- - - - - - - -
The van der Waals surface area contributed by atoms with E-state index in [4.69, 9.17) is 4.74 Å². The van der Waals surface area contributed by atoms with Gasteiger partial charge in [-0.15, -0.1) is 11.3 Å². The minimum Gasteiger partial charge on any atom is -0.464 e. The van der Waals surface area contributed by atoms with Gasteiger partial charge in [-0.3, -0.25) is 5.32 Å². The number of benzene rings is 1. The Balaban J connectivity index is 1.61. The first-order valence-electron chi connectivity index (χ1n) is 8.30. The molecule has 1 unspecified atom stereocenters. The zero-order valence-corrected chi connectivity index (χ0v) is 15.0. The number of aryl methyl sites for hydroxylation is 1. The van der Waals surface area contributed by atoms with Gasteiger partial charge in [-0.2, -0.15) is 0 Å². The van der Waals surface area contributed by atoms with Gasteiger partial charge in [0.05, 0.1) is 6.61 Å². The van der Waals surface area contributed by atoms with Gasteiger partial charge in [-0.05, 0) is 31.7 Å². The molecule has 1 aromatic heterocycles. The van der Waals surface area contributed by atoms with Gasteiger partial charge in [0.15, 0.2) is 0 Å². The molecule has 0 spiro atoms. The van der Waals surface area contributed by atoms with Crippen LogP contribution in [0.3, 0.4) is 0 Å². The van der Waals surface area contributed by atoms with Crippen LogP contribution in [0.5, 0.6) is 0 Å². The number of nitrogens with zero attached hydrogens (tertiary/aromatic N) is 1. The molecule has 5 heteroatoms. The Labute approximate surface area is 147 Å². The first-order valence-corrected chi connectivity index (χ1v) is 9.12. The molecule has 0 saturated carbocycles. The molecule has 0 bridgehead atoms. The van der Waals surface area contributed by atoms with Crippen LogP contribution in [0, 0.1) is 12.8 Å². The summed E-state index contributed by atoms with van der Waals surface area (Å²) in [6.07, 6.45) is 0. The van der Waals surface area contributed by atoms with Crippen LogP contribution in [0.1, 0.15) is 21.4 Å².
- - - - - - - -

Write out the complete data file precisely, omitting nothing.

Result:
The van der Waals surface area contributed by atoms with E-state index in [4.69, 9.17) is 4.74 Å². The van der Waals surface area contributed by atoms with Gasteiger partial charge in [-0.15, -0.1) is 11.3 Å². The minimum Gasteiger partial charge on any atom is -0.464 e. The van der Waals surface area contributed by atoms with Gasteiger partial charge in [-0.3, -0.25) is 5.32 Å². The number of benzene rings is 1. The Balaban J connectivity index is 1.61. The first-order valence-electron chi connectivity index (χ1n) is 8.30. The molecule has 1 unspecified atom stereocenters. The zero-order valence-corrected chi connectivity index (χ0v) is 15.0. The number of aryl methyl sites for hydroxylation is 1. The van der Waals surface area contributed by atoms with Gasteiger partial charge in [-0.2, -0.15) is 0 Å². The van der Waals surface area contributed by atoms with Gasteiger partial charge in [0.05, 0.1) is 6.61 Å². The van der Waals surface area contributed by atoms with Gasteiger partial charge in [-0.05, 0) is 31.7 Å². The molecule has 1 aromatic heterocycles. The van der Waals surface area contributed by atoms with Gasteiger partial charge in [0.15, 0.2) is 0 Å². The molecule has 0 spiro atoms. The van der Waals surface area contributed by atoms with Crippen LogP contribution in [0.3, 0.4) is 0 Å². The van der Waals surface area contributed by atoms with Crippen LogP contribution in [0.5, 0.6) is 0 Å². The number of nitrogens with zero attached hydrogens (tertiary/aromatic N) is 1. The molecule has 5 heteroatoms. The Labute approximate surface area is 147 Å². The first-order valence-corrected chi connectivity index (χ1v) is 9.12. The molecule has 0 saturated carbocycles. The molecule has 0 bridgehead atoms. The van der Waals surface area contributed by atoms with Crippen LogP contribution in [0, 0.1) is 12.8 Å². The summed E-state index contributed by atoms with van der Waals surface area (Å²) in [6.07, 6.45) is 0. The van der Waals surface area contributed by atoms with Crippen LogP contribution in [0.1, 0.15) is 21.4 Å².